My main activity right now is American Ninja Warrior, which I’ve competed on for the last three years. This most recent year I did really well and was one of only 17 to make it to the second stage during the Vegas finals. There are four stages in the show, and if you beat all of them in the fastest time, you get a million dollars. So far, in eight seasons, only two guys have ever beaten all four. So it’s very, very difficult. Am I capable of doing it? I don’t know. I think I’m still getting to my physical peak. I’m currently training with ninja warriors who’ve been on the show, and they’ve said I’m getting stronger. It’s a jack-of-all-trades sport. Part of what makes it difficult is that it’s one and done, which means if you fall off an obstacle you’re out. So you have to be good at everything and really need to be prepared for anything they throw at you. The show is very secretive about what’s going to be in the course, so you don’t know what you’re going to be up against until the last minute. So you better be able to figure things out quickly.
I studied mathematics in college and worked as an actuary for three and a half years, and most recently as a health-care consultant. But a few months ago, I got in touch with the people at the Junior Ninja Warriors gym and got an offer to work as a course manager. I thought about it, and decided I’d be upset with myself if I didn’t try it. I spend more hours working here than any job ever—but it’s because I want to. Not every kid we work with wants to be the next ninja warrior, but every kid wants to have fun.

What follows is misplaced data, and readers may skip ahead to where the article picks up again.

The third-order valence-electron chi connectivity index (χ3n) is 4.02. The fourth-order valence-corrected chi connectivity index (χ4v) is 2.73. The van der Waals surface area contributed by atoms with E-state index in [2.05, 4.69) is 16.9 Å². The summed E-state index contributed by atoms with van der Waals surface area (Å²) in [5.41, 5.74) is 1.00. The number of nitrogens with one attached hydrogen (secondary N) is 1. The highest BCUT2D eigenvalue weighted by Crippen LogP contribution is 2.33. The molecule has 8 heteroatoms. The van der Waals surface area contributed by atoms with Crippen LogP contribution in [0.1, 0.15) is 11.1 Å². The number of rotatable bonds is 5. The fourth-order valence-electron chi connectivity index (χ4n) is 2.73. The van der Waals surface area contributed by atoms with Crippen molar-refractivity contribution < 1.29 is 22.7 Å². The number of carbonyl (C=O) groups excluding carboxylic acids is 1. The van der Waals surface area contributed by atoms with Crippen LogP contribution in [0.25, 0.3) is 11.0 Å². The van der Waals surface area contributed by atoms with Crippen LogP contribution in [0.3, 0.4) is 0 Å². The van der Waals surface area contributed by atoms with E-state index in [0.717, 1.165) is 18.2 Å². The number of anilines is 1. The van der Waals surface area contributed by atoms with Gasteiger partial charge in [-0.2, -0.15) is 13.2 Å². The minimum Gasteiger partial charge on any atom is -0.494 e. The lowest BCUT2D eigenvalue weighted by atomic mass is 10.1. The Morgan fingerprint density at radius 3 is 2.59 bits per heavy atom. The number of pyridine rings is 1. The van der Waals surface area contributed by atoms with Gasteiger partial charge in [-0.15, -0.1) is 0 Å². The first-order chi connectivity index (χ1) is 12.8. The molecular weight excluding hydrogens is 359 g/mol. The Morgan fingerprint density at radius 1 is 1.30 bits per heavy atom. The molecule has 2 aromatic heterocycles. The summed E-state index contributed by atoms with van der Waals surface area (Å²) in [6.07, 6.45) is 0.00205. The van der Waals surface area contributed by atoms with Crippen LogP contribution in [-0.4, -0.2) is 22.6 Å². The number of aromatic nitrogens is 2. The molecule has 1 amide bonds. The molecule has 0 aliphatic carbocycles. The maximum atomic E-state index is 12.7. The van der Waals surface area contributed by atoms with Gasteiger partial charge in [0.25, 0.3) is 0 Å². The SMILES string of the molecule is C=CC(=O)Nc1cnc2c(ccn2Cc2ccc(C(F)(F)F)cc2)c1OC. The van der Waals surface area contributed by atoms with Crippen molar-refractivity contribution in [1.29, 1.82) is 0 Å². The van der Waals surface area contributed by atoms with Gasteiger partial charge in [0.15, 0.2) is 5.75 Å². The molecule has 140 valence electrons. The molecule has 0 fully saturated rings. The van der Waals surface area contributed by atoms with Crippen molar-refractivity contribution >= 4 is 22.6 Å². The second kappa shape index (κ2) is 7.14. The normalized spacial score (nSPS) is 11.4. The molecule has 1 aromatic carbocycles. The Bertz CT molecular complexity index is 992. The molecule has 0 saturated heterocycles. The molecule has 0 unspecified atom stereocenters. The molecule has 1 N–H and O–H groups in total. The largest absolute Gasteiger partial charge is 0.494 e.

I’d love to be a movie stuntman. My number one idol as a kid was Jackie Chan, but I don’t have any fight choreography experience and have never worked on a set before. The term is “ninja warrior,” but combat isn’t part of it. When I first told people about Ninja Warrior, they’re like, “Oh what, you’re going to fight people?” Nope, I’d get my butt whupped.
In the meantime, I’m a dunker for the Chicago Bulls. You get out there during halftime or a third-quarter stoppage and jump off mini trampolines and do choreographed dunking. For instance, Benny the Bull may throw it to you and you’ve got to grab it with one hand behind your back and dunk it. It’s so much fun. Regardless if the Bulls are playing well, people are watching idiots like me jump off trampolines and dunk a ball and they get very pumped. Especially if you get a couple dunks in a row, people are lit up and excited. I’m not a superstar like D-Wade, so when you’re out there with packed stands cheering you on, it’s an amazing feeling.
It’s very important to tell the kids I train at the gym that everything I do takes a lot of preparation and work on my body. When I’m doing my stunts, I spend most of my time calculating and figuring out angles and testing out landing and takeoff points. It’s very mental as well as physical. I try to look at every obstacle as a puzzle and my body as the piece that I have to fit in the right way to reach the solution. It’s a very useful philosophy that transfers into every piece of my life. v